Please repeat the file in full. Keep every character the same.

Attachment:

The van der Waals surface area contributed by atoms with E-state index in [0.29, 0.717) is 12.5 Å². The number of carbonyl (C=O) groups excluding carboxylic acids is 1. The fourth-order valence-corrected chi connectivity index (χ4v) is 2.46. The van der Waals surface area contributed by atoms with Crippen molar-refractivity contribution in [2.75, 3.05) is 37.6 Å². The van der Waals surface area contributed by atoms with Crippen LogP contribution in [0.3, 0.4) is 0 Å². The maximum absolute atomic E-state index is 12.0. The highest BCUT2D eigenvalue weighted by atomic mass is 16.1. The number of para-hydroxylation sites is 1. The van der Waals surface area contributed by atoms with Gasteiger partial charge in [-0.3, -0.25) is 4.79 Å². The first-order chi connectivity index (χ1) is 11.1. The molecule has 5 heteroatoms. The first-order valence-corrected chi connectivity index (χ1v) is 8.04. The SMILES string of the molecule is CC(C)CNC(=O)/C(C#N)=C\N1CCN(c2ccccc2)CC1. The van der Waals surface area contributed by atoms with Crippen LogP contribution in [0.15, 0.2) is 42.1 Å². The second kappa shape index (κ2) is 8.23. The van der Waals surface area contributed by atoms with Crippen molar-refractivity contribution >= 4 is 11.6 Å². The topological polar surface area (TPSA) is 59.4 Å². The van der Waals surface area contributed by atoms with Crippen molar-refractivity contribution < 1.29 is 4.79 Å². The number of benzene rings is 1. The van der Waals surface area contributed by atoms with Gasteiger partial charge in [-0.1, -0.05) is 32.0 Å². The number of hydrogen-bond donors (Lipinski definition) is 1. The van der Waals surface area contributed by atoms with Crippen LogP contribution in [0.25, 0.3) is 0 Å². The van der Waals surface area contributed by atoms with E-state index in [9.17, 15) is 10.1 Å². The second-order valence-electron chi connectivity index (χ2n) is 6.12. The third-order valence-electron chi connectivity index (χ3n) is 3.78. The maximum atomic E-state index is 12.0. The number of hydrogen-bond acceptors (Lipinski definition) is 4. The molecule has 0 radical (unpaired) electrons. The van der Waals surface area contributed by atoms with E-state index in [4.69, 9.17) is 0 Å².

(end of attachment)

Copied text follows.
The van der Waals surface area contributed by atoms with E-state index in [0.29, 0.717) is 12.5 Å². The number of carbonyl (C=O) groups excluding carboxylic acids is 1. The fourth-order valence-corrected chi connectivity index (χ4v) is 2.46. The van der Waals surface area contributed by atoms with Crippen molar-refractivity contribution in [2.75, 3.05) is 37.6 Å². The van der Waals surface area contributed by atoms with Crippen LogP contribution in [0.3, 0.4) is 0 Å². The maximum absolute atomic E-state index is 12.0. The highest BCUT2D eigenvalue weighted by atomic mass is 16.1. The number of para-hydroxylation sites is 1. The van der Waals surface area contributed by atoms with Gasteiger partial charge in [-0.3, -0.25) is 4.79 Å². The first-order chi connectivity index (χ1) is 11.1. The molecule has 5 heteroatoms. The first-order valence-corrected chi connectivity index (χ1v) is 8.04. The SMILES string of the molecule is CC(C)CNC(=O)/C(C#N)=C\N1CCN(c2ccccc2)CC1. The van der Waals surface area contributed by atoms with Crippen LogP contribution in [0.15, 0.2) is 42.1 Å². The second kappa shape index (κ2) is 8.23. The van der Waals surface area contributed by atoms with Crippen molar-refractivity contribution >= 4 is 11.6 Å². The topological polar surface area (TPSA) is 59.4 Å². The van der Waals surface area contributed by atoms with Crippen molar-refractivity contribution < 1.29 is 4.79 Å². The number of benzene rings is 1. The van der Waals surface area contributed by atoms with Gasteiger partial charge in [-0.1, -0.05) is 32.0 Å². The number of hydrogen-bond donors (Lipinski definition) is 1. The van der Waals surface area contributed by atoms with Crippen LogP contribution in [0.25, 0.3) is 0 Å². The van der Waals surface area contributed by atoms with E-state index in [9.17, 15) is 10.1 Å². The second-order valence-electron chi connectivity index (χ2n) is 6.12. The third-order valence-electron chi connectivity index (χ3n) is 3.78. The maximum atomic E-state index is 12.0. The number of hydrogen-bond acceptors (Lipinski definition) is 4. The molecule has 0 radical (unpaired) electrons. The van der Waals surface area contributed by atoms with E-state index in [4.69, 9.17) is 0 Å².